I have a further 45 panels ready to connect up mounted on a rear shed. These will feed through a single phase 10kVA off-grid inverter and charge my EV which will also be a storage source for my house supply. The two phases servicing the house are disconnected from the grid and become common (joined) serviced by the single phase inverter which at 10kW has adequate short time overload capacity for all internal house loads. Fall back to the grid is automatic by a transfer switch. I plan to wire the panels in a 5x per string format which means the EV battery can also be charged directly from the panels in an emergency (ie if the inverter ever failed.

    • Lawrence Coomber says

      Ian you have strong options from what you have on hand.

      A simple generation solution to consider – why not use your 45 panels to their full advantage and connect them to a 20 kW 3 Phase Stand Alone Inverter and “dedicated selected premises load circuits” to this Off Grid Strategy which is totally isolated from your existing On Grid System that is on a high FIT.

      This is a common strategy particularly for rural premises where pumping and irrigation circuits (or high current low duty cycle machinery) for example, are independently serviced by a second (and isolated) Stand Alone PV system.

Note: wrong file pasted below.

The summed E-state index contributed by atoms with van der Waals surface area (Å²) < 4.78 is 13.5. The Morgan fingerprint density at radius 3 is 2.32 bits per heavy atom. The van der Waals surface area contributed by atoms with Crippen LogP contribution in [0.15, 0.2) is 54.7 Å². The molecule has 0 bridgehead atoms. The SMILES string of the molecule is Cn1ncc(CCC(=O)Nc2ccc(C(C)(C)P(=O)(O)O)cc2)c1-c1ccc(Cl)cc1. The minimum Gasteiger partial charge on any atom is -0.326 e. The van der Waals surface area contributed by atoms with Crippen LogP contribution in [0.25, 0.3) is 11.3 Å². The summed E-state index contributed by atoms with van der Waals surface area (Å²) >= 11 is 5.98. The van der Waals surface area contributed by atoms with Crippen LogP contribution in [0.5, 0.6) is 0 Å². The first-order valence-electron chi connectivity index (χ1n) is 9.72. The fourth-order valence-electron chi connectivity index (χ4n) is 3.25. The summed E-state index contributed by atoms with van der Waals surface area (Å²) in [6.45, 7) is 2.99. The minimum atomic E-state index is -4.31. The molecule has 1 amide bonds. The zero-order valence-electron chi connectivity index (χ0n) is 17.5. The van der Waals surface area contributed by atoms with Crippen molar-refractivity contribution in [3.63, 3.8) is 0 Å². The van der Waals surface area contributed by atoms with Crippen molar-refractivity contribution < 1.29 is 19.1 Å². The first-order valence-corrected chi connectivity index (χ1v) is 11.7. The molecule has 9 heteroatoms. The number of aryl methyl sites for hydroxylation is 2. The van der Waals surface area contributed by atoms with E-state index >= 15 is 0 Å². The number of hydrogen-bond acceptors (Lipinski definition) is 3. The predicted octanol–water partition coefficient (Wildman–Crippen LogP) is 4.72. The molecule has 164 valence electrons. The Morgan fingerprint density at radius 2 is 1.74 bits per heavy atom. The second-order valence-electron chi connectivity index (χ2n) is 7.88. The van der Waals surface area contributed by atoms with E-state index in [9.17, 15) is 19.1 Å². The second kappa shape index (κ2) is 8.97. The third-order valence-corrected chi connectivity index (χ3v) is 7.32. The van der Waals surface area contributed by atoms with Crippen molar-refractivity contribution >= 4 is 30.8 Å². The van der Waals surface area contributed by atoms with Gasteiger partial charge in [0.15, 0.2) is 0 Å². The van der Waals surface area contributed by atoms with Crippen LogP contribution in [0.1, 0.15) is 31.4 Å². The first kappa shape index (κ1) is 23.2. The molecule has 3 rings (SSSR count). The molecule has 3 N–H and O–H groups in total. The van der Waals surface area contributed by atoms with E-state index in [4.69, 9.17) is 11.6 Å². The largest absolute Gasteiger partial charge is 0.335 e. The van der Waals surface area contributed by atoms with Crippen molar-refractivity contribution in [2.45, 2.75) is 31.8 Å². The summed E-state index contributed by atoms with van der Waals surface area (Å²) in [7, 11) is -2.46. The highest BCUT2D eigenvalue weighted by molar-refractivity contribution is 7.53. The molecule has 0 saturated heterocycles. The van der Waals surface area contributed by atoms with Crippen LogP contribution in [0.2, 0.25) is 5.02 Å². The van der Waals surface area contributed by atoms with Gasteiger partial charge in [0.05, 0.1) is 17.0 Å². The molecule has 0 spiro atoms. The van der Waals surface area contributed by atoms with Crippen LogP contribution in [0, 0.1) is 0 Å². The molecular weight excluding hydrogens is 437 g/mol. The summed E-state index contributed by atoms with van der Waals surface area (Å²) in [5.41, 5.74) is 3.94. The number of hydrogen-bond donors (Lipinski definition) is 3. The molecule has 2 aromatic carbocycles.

The extra bonus with this strategy is that you can easily connect a very efficient DC coupled battery stack to the Solar PV DC Bus and through “dynamic smart controls” exploit the battery stack to full advantage for the entire premises night time loads.

      Something worth discussing with your energy systems design engineer for sure.

      Lawrence Coomber

  26. Jason Dickinson says

    I have installed a few AC retrofit inverters with battery storage on single phase houses with no issues.

    Now I have 3 phase costumers with existing PV systems (dc and enphase) that want batteries.

    Is the financial benefit that same if…..

    I use a single phase retrofit inverter and install 3 CTs, this will discharge into the connected phase and then subtract the excess into the other 2 phases.


    Do I wait for a 3 phase retrofit inverter to be released therefore discharging to each of the 3 phases evenly as required by the loads.

    Finn, be good to hear your point.

    I know goodwe are releasing a 3 phase retrofit this year.

  27. Finn,